where $\rho $ is the air density after compression or expansion; ${\rho}_{0}$ is the initial density of air, and the air density ${\rho}_{0}=$1.225 kg/m^{3} under standard atmospheric pressure; $\gamma $ is the adiabatic index, usually taken as 1.4.
The TNT explosive products are described using the JWL equation of state, as shown in Eq. (2) [10]:
where, $P$ represents pressure, $V$ represents volume, $E$ represents internal energy, $A$ and $B$ represent material parameters, ${R}_{1}$, ${R}_{2}$, and $\omega $ are constant, and the parameters are listed in Table 1.
Table 1JWL state equation parameters
Material parameters  $A$ / kPa  $B$ / kPa  ${R}_{1}$  ${R}_{2}$  $\omega $ 
TNT  3.74×10^{8}  3.75×10^{6}  4.15  0.9  0.35 
The surface material is a tabia, and its state equation [11] is:
where, ${p}_{f}$ and ${p}_{0}$ are the pressures in the final and initial states, respectively; ${\rho}_{1}$ is the density of the final state of solid particles; ${C}_{01}$ is the sound velocity of solid particles, ${C}_{01}$ = 4500 m/s; ${K}_{1}$ and ${K}_{2}$ are a constant. Usually, the parameters of the composite material are listed in Table 2 [12].
Table 2Material parameters of tabia
$\rho $ / g×cm^{3}  $G$ / GPa  $B$  ${a}_{0}$ / GPa  ${a}_{1}$ / GPa  ${a}_{2}$ / GPa  ${P}_{e}$ / GPa  ${C}_{VC{R}_{1}}$  ${{\epsilon}^{P}}_{q}$ 
1.8  6.39×10^{4}  0.3  3.4×10^{13}  7.0×10^{7}  0.30  6.9×10^{8}  0  0.104 
${{\epsilon}^{P}}_{3}$  ${{\epsilon}^{P}}_{4}$  ${{\epsilon}^{P}}_{5}$  ${{\epsilon}^{P}}_{6}$  ${{\epsilon}^{P}}_{7}$  ${{\epsilon}^{P}}_{8}$  ${{\epsilon}^{P}}_{9}$  ${{\epsilon}^{P}}_{10}$  
–0.016  –0.192  –0.22  –0.246  –0.271  –0.283  –0.29  –0.4  
${P}_{3}$ / GPa  ${P}_{4}$ / GPa  ${P}_{5}$ / GPa  ${P}_{6}$ / GPa  ${P}_{7}$ / GPa  ${P}_{8}$ / GPa  ${P}_{9}$ / GPa  ${P}_{10}$ / GPa  
0.0004  0.006  0.0012  0.002  0.004  0.006  0.008  0.004 
The shock wave pressure curves at different blast center distances are shown in Fig. 2, and the cloud diagram of shock wave pressure evolution at different times is shown in Fig. 3.
From Figs. 2 and 3 analysis shows that when the surface reflection pressure measurement point is located directly below the explosion center (with a distance of 0 m from the explosion center), the pressure curve has multiple peaks and the pressure signal is disordered. The reason is that the explosive products near the explosion core are complex, the shock wave pressure formed at the initial moment of the explosion is unstable, and the collected shock wave pressure signal is irregular. As the distance between the measuring points increases, the pressure curve gradually becomes smooth and regular. When the distance between the explosion center is 6.5 m, the collected pressure curve only has one peak, which is a typical shock wave pressure signal. At this time, the measured shock wave pressure is the Mach rod pressure. Moreover, considering the high peak pressure of the shock wave directly below the explosion center and the high temperature generated by the explosion, placing the surface reflection pressure sensor in this area during testing will directly lead to damage to the pressure sensor and poor reliability of the measurement results. Therefore, in surface reflection pressure measurement, sensors should be avoided as much as possible in the normal reflection zone, ensuring that the placement position is within the Mach reflection zone, indicating that the sensor placement position needs to be at a certain distance from the explosion center.
Fig. 2Shock wave pressure curve at different blast center distances
a) Explosion center distance of 0 m
b) Explosion center distance of 1.5 m
c) Explosion center distance of 2.5 m
d) Explosion center distance of 3.5 m
e) Explosion center distance of 6.5 m
f) Explosion center distance of 8.0 m
Fig. 3Cloud chart of shock wave pressure evolution
a) 0.4 ms
b) 0.4 ms
c) 1.6 ms
d) 2.8 ms
e) 4.5 ms
f) 6.0 ms
2.2. Analysis of the location of free field pressure measurement points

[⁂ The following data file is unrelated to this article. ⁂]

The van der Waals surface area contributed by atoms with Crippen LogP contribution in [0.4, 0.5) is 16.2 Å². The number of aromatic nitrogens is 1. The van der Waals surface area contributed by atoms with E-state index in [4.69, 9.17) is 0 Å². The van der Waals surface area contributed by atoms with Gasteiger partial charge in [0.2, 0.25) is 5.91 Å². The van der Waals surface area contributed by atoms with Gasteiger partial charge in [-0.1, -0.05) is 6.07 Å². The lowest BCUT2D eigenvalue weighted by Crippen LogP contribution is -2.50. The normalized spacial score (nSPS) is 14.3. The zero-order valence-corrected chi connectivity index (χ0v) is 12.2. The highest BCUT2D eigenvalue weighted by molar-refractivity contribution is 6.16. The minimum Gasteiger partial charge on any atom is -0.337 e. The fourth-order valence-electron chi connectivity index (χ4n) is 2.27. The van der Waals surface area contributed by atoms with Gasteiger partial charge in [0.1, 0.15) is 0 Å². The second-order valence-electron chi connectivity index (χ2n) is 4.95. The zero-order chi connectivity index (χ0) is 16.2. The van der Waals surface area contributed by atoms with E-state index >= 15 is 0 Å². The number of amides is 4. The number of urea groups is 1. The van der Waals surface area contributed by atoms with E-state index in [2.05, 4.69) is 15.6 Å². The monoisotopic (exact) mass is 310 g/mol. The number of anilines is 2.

Due to the presence of three wave points during the ammunition explosion process, the placement position of the free field pressure sensor will change due to changes in the height of the three wave points. Only when the pressure sensor is located above the height of the three wave points can the incident shock wave pressure be accurately collected. Taking 30 kg TNT, aspect ratio 1:1, detonation height of 1.5 m, and center detonation as an example, the cloud diagram of shock wave pressure evolution at different times after detonation is shown in Fig. 4.
Fig. 4Cloud chart of shock wave pressure evolution at different times of 30 kg TNT
a) 2.200 ms
b) 3.001 ms
c) 3.951ms
d) 5.252 ms
e) 6.800 ms
f) 10.80 ms
At the initial moment of the explosion, the shock wave front extends outward in the form of spherical waves, and when the incident shock wave contacts the ground, it reflects, producing a reflected shock wave front. Over time, Mach waves are formed at the intersection of the incident shock wave front and the reflected shock wave front. Mach waves, incident shock waves, and reflected shock waves intersect to form three wave points. The height variation pattern of the three wave points can be intuitively obtained from Fig. 4. As time goes on, the height of the three wave points continues to rise. The area located below the height of the three wave points is the Mach reflection zone, and the pressure in this area is the pressure of the Mach rod. The free field pressure measurement collects the incident shock wave pressure, so the free field pressure sensor needs to be placed above the threewave point trajectory.
3. Conclusions
This study used the explosion display dynamics simulation software AYUTODYN to carry out finite element numerical simulation of the propagation law of shock wave pressure in the explosion field, clarifying the distribution characteristics of shock wave pressure on the surface and in free space, analyzing the trajectory changes of the height of the three wave points, and proposing that the surface reflection pressure measurement points should be located within the Mach reflection zone, and the free field pressure measurement points should be arranged above the height of the three wave points. The research results provide reliable theoretical support for accurate testing of ammunition explosion shock wave pressure and have important engineering application value.
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About this article
The authors have not disclosed any funding.
The datasets generated during and/or analyzed during the current study are available from the corresponding author on reasonable request.
The authors declare that they have no conflict of interest.